Phylogenetics and the Cohesion of Bacterial Genomes

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Science  08 Aug 2003:
Vol. 301, Issue 5634, pp. 829-832
DOI: 10.1126/science.1086568


Gene acquisition is an ongoing process in many bacterial genomes, contributing to adaptation and ecological diversification. Lateral gene transfer is considered the primary explanation for discordance among gene phylogenies and as an obstacle to reconstructing the tree of life. We measured the extent of phylogenetic conflict and alien-gene acquisition within quartets of sequenced genomes. Although comparisons of complete gene inventories indicate appreciable gain and loss of genes, orthologs available for phylogenetic reconstruction are consistent with a single tree.

In all but the most reduced bacterial genomes, there is a substantial fraction of genes whose distributions and compositional features indicate that they originated by lateral gene transfer (LGT) (1). There is also clear evidence of LGT between distantly related organisms based on phylogenetic studies involving large taxonomic samples (2). Given these findings, incompatibility of phylogenies within and among bacterial phyla based on different genes has routinely been ascribed to LGT (310). However, building molecular phylogenies for distantly related species is often a difficult task, and choice of phylogenetic methods, genes, or taxa can yield different results. For example, there is still no consensus on the monophyly of rodents (11, 12) or the branching order of amniotes (13, 14), and these groups are young compared to bacterial phyla. In addition, distinguishing between orthologous genes (sequences that trace their divergence to the splitting of organismal lineages) and paralogous (duplicated) genes becomes increasingly difficult when considering more distantly related taxa.

The effects of LGT have been extended from the deepest to the shallowest levels of bacterial relationships. Indeed, the similarities in gene sequence and gene content that define widely accepted bacterial taxa have been proposed to reflect boundaries to gene transfer, rather than vertical transmission and common organismal ancestry (10). Thus, LGT may overwhelm attempts to reconstruct the relationships among bacterial taxa. The claim that the history of bacteria might be more faithfully depicted as a net than as a tree (7) relies upon the postulate that the substantial incidence of acquired DNA within genomes is the basis for findings of phylogenetic incongruence among genes. However, the genes detected as recently transferred are, by and large, different from those used to build species phylogenies. The former are disproportionately A+T-rich, have restricted phylogenetic distributions, and usually encode accessory functions. In contrast, species phylogenies are based on genes with wide taxonomic distributions and having key roles in cellular processes. However, such differences are often ignored when considering the impact of LGT on bacterial relationships. Although the incidence of recently acquired DNA in bacterial genomes is the most direct indication of extensive LGT among species (1), the question of whether the incongruence in gene phylogenies is linked to the amount of new DNA in a genome has not been addressed.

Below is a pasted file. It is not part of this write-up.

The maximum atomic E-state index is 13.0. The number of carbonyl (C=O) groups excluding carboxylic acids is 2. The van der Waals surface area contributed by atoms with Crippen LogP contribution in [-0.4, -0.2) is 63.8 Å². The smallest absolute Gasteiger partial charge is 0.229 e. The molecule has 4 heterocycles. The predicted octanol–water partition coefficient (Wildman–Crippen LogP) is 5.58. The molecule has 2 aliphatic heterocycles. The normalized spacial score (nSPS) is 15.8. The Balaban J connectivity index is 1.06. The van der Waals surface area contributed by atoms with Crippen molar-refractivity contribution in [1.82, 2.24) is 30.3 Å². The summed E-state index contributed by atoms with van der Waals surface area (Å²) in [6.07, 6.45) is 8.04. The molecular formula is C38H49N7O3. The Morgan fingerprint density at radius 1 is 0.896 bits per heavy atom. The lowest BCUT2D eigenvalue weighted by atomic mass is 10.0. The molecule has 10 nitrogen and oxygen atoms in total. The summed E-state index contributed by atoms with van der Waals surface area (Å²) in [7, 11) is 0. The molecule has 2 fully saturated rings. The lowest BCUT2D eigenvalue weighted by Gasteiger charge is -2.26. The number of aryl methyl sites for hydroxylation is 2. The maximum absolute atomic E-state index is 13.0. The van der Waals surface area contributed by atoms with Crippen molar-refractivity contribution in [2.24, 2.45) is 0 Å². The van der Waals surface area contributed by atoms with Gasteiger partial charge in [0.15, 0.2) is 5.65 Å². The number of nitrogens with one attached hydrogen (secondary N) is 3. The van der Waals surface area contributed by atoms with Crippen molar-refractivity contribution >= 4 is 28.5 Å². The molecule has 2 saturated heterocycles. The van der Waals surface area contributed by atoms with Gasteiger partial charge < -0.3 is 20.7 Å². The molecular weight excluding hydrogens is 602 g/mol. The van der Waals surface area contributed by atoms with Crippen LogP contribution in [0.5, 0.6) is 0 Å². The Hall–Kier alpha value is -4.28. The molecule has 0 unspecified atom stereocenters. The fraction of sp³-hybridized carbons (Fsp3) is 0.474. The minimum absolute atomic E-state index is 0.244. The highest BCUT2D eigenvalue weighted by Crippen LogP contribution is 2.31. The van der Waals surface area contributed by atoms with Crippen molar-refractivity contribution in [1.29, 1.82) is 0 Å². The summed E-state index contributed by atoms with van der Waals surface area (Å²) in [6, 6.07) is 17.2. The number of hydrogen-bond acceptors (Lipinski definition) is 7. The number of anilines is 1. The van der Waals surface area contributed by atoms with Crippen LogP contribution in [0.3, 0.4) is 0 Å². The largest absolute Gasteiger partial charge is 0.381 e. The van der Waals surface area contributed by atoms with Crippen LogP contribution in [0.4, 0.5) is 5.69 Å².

To investigate the relation between DNA acquisition and phylogenetic incongruence, we selected quartets of related, sequenced genomes whose phylogenetic relationships, based on small subunit ribosomal RNA (SSU rRNA) sequences, display the branching topology shown in Fig. 1. For each quartet, we inferred both the number of recently acquired and lost genes (based on their phylogenetic distributions) and the proportion of ortholog phylogenies supporting lateral transfers. We applied a conservative method for identifying orthologs by including only those genes having a single significant match per genome, thus minimizing the risks of including hidden paralogs descending from within-genome duplication events. This contrasts with the commonly used “reciprocal best-hit method” (15) to infer orthology, which can yield misleading results (16), especially when paralogs experience different evolutionary rates. We retained all quartets of species for which >25% of the genes from the smallest genome were recovered as orthologs. We then tested which of the three possible trees was significantly supported for each ortholog family, using the Shimodaira-Hasegawa (SH) (17) test implemented in Tree-puzzle 5.1 (18) at the 5% level of significance (19). This method tests if an alignment significantly supports a tree by estimating the confidence limits of the likelihood estimates of the topologies.